People often reference the use of breath when delineating a yoga practice in comparison to other forms of exercise or movement. This results in phrases like "take a deep breath" being common teaching cues. While breathing deeply can be effective sometimes, it is not always appropriate. Breathing and holding a posture both require specific muscular usage. When the muscular engagement of a specific posture conflicts with the how the muscles of breathing operate, we run into physical issues. A great example of this is Plank pose.
There are two ways in which the body breathes. First is in the chest. (This is how we breathe in an exercise like Standing Deep Breathing.) Breathing in this way uses the intercostal muscles, which are made up of several sets of muscles that expand and shrink the ribcage and chest cavity. Using the intercostal muscles effectively requires that the abdominal muscles are relaxed. The second way in which the body breathes is known as "abdominal" or "belly" breathing. This breathing uses the diaphragm and the transverse abdominis. (This is how we breath in Kappalabhati.)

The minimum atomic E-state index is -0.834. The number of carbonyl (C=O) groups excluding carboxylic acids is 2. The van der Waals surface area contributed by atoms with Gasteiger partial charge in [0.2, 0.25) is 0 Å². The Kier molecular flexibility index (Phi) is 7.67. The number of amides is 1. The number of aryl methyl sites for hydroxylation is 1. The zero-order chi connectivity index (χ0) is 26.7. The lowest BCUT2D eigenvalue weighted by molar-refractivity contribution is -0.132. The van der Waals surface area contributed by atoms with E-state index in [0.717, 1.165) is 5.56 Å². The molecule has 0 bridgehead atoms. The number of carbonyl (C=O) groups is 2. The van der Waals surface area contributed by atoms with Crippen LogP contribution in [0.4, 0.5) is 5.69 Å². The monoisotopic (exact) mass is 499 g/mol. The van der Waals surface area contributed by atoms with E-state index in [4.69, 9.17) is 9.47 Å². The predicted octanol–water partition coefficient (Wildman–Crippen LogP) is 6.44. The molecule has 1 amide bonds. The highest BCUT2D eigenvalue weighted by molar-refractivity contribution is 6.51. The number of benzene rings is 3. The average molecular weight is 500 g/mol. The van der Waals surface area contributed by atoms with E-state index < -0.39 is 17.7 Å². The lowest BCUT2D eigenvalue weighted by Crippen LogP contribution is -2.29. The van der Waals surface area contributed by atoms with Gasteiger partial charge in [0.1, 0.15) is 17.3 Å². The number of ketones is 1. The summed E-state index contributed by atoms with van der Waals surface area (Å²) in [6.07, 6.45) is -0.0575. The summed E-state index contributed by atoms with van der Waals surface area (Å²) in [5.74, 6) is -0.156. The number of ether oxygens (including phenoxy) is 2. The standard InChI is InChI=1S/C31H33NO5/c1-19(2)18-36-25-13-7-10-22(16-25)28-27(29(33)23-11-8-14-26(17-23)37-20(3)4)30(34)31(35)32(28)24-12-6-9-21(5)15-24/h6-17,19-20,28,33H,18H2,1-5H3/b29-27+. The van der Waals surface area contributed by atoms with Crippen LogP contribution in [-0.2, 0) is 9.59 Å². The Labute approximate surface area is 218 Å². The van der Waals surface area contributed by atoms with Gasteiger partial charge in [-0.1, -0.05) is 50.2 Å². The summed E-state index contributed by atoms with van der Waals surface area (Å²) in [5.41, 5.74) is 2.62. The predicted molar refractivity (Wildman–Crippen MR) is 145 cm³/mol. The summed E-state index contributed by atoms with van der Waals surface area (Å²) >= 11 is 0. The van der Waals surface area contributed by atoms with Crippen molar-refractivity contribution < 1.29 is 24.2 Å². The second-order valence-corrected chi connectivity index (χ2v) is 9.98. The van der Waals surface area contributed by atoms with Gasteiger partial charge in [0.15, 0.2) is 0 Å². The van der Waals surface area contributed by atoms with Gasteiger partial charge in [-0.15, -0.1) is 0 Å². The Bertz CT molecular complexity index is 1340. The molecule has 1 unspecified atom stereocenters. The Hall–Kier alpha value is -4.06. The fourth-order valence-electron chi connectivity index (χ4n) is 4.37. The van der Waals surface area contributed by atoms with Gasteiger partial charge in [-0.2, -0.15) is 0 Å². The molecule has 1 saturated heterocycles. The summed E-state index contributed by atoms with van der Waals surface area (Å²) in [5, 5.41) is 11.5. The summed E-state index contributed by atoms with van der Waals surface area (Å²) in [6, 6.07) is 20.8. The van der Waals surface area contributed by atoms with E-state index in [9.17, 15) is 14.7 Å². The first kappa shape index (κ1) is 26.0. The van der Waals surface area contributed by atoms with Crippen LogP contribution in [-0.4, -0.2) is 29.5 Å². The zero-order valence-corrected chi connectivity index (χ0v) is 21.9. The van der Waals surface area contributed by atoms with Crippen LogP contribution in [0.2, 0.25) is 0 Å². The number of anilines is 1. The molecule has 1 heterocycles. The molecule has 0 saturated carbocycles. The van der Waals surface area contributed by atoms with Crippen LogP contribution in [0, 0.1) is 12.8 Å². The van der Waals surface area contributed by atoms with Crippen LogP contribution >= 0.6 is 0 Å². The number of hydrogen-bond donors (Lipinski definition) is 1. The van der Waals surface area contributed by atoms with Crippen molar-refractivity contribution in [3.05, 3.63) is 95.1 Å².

When we do Plank pose, we largely rely on the rectus abdominis, or six-pack muscle, to stay engaged. This engagement slightly pulls our ribs down and in, toward our pubic bone, which keeps our spine straight. Without this engagement, we would do something resembling a sway back. The rectus abdominis is however, intricately connected to the transverse abdominis which is not just a breathing muscle but, especially in a pose such as Plank, also a muscle of stability.
When breathing, it is next to impossible to inhale without the transverse abdominis relaxing, especially in abdominal breathing. However, this is also the case if you breath into the chest, since the abdominal muscles have to release for the ribs to lift. So, considering all of these muscular functions means that any inhale you take in Plank pose (especially a deep one), will cause the abdominal muscles to relax. Since the abdominal muscles are what support this position, breathing in this posture will actually destabilize the spine and release the structure of the posture.
Scott & Ida are Yoga Acharyas (Masters of Yoga). They are the head teachers of Ghosh Yoga. This blog is about their experience with yoga practice, study and teaching.
- Make the Hamstrings Strong, Not Long
- Understanding Chair Posture
- Lock the Knee History
- It Doesn't Matter If Your Head Is On Your Knee
- Bow Pose (Dhanurasana)
- 5 Reasons To Backbend
- The Traditional Yoga In Bikram's Class
- What About the Women?!
- What About the Hips?
- Why Teaching Is Not a Personal Practice
- The Central Psoas
- The 113 Postures of Ghosh Yoga